About 24 hours before Wednesday’s expected swearing in of a new police chief in Baldwin Park, another resident got murdered.
In a drive-by shooting to be exact. It occurred just blocks from the police department. Remarkable because it’s the city’s fifth homicide in 2008.
By comparison, at this time last year, Baldwin Park recorded just one slaying.
Welcome to Baldwin Park, “Hub City of the San Gabriel Valley.”
A stiff ocean breeze blew in from the Pacific Wednesday. Purple blossoms blew off the Jacarandas and bunched up in the gutter. Dust kicked up and made the intersection of Ramona Boulevard and Merced Avenue seem like an apparition from the Wild West.
It must have sounded like something out of a Clint Eastwood movie about 6:15 p.m. Tuesday evening.
A car with two women and a man approached the intersection from the west and stopped at the light. Another car pulled alongside. Shots rang out. Gunfire struck the man in the stopped car at least once.
By 7 p.m. he was dead and laid out on a slab in a local hospital waiting for relatives to identify him. By all accounts there was no immediate provocation for the slaying.
“But who knows what happened before?” asked Los Angeles County sheriff’s homicide Lt. Dan Rosenberg.
Even so, “There were indicators to suggest there were local gangs involved,” Rosenberg said. “My guess is that when this all pans out that will be the case.”
The upswing in homicides comes as Baldwin Park is in the midst of remaking itself.
Whole blighted neighborhoods that were once filled with seedy pay-by-the-hour motels and ramshackle motor home courts have been torn down.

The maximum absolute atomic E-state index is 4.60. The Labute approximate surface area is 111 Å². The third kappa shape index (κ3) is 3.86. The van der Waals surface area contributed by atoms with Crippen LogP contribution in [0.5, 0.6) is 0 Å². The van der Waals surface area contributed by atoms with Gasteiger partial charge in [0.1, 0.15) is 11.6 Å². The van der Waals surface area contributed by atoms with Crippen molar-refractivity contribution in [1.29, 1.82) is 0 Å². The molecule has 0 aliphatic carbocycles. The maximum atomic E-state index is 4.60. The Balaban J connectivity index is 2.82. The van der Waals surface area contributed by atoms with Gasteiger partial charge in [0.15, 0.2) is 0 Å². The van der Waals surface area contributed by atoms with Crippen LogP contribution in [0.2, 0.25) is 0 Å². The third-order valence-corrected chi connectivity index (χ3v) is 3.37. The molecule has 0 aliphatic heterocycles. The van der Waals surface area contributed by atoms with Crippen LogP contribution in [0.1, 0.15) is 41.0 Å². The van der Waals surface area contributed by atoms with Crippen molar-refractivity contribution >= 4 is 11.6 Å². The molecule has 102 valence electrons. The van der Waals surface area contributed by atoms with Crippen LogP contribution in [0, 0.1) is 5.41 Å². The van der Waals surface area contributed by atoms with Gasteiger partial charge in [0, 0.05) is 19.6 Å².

The fences, prostitutes, pimps, drug dealers and parolees have moved on to greener pastures. Families have started taking over affordable housing options that line Ramona and Baldwin Park boulevards.
Recent news stories suggest despite resistance from longtime shop owners, at least one developer holds high hopes for plans to revitalize the city’s core via eminent domain and redevelopment.
And yet, as if they lived in a town straight out of a spaghetti western, residents still cower in fear of the gangs that seemingly run the real city.
What usually happens in those old films is that the town’s lone sheriff or marshall leaves town and is replaced by a “shoot first, ask questions later” kind of lawman.
The hired new muscle drives out the bad guys and everybody lives happily ever after.
As for the new muscle in Baldwin Park?
Her name is Lili Hadsell, but you can probably call her chief.
Hadsell, who began the year as a lieutenant, likely takes over as the county’s third female municipal police chief. After many years working for the Baldwin Park Police Department, Hadsell told reporter Amanda Baumfeld she’s ready for the challenges — even as the town’s homicide rate continues to soar and residents remain fearful.
“I am not new to the community,” Hadsell said. “Our gang unit has helped with violence and the city is not what it was like 10 years ago. It is relatively safer now. We have a stronger police presence on the street.”
In “High Plains Drifter,” a bad guy tells new sheriff Clint Eastwood: “Life here’s a little too quick … Maybe you think you’re fast enough to keep up with us, huh?”
To which Eastwood responds, “A lot faster than you’ll ever live to be.”
If only things were that simple in Baldwin Park.